A study by researchers at The University of Manchester and the University of Liverpool has examined the psychological treatment of more than 300 people suffering from psychosis, showing that, whatever the therapy, it is the relationship between the patient and therapist which either improves or damages wellbeing.
The research relates to one of the more controversial ideas in psychotherapy research – the Dodo bird conjecture. Named after a bird in Alice’s Adventures in Wonderland which sent several characters on a race and then declared them all winners, this conjecture states that all types of psychotherapy, even though often appearing to be very different from each other, are equally beneficial to patients.
In this case, the research showed that it is the quality of the relationship between the therapist and patient which causes improvement and not the different techniques employed in the two therapies that were compared.
Many studies have looked at types of talking treatment which can help people recover from psychotic episodes. These include cognitive behavioural therapy (CBT) and family therapy. High quality research uses a comparison group which also receives some kind of less structured treatment, for example supportive counselling or befriending.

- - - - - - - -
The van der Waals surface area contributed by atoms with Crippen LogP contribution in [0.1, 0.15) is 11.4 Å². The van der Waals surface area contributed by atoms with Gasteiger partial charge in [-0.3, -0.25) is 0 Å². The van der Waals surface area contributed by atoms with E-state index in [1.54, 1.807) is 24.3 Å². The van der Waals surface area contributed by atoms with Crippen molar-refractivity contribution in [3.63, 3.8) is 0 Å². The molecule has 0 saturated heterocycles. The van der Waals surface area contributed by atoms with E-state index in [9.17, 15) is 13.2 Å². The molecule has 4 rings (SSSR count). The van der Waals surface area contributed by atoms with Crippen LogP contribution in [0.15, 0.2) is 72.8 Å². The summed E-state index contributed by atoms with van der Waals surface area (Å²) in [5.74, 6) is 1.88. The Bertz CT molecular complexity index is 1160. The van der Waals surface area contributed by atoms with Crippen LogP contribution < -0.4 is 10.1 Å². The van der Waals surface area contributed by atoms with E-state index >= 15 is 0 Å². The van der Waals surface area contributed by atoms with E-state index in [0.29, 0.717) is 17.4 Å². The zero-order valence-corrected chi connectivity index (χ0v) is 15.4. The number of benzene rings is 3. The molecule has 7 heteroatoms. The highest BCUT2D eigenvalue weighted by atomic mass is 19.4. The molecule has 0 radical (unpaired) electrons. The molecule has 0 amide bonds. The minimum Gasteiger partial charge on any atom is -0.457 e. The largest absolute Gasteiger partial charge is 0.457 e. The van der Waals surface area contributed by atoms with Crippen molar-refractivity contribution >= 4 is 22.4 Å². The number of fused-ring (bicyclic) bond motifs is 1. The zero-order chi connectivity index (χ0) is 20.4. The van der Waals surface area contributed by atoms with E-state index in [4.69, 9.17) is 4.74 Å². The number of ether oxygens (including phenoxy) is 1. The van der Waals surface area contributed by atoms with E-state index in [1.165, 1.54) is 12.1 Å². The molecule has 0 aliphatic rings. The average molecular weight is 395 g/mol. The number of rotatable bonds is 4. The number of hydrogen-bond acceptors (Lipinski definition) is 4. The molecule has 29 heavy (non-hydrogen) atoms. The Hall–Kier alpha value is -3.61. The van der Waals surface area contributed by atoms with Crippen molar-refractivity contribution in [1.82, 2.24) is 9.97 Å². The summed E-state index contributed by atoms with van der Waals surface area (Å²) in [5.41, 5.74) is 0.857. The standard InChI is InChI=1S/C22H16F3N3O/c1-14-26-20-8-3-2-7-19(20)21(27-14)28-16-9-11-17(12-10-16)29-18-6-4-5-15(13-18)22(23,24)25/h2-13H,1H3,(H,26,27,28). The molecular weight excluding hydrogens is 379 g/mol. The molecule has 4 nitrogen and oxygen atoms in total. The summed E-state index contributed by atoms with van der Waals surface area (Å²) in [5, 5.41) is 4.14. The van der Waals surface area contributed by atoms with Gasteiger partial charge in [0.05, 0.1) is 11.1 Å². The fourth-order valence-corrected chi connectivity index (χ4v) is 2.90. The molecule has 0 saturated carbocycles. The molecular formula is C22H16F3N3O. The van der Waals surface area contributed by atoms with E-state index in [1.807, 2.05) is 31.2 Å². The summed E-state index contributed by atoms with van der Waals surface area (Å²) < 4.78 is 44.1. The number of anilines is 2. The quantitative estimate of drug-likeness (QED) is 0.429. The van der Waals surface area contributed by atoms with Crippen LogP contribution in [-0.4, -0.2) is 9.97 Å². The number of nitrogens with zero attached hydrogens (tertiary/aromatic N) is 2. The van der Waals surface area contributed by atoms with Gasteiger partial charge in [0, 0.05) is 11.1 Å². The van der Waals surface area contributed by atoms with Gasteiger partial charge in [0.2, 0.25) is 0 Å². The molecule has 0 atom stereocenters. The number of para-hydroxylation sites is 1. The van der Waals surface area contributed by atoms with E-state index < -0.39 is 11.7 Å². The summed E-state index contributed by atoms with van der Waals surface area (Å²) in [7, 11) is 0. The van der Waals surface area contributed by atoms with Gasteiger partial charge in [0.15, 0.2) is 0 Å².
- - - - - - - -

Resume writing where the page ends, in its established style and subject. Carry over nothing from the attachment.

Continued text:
Surprisingly, patients in these comparison groups often benefit from the comparison treatment as much as those receiving the specific, targeted therapies (CBT or family therapy). Both groups who receive a psychosocial treatment fare much better than those offered only medication and usual care.
The researchers explored in depth the causative effect of the ‘therapeutic alliance’ or relationship of trust between patient and psychologist when schizophrenia patients were treated during a trial of this kind.
Lucy Goldsmith, a PhD candidate from The University of Manchester’s Institute of Brain, Behaviour and Mental Health, carried out the research in collaboration with the researchers who had carried out the original trial: Manchester professors Shôn Lewis and Graham Dunn, and Liverpool professor Richard Bentall. She said: “The quality of the therapeutic relationship has been linked to outcomes before, but we wanted to see whether the it really causes the changes in wellbeing occurring during therapy.
“Does successful treatment make patients feel well disposed towards their therapist or is the relationship actually at the heart of whether therapy succeeds?”
By using already established rating systems of these relationships and taking data from the earlier study of 308 patients, the researchers found that a good level of therapeutic alliance had a beneficial impact on wellbeing, but where the relationship was poor, the treatment could actually be damaging.
“The implications are that trying to keep patients in therapy when the relationship is poor is not appropriate,” Lucy said. “More effort should be made to build strong, trusting and respectful relationships, but if this isn’t working, then the therapy can be detrimental to the patient and should be discontinued.
“The study clearly shows that the two types of therapy are equally beneficial to the patient – as long as the trust, shared goals and mutual respect between client and psychologist are in place.”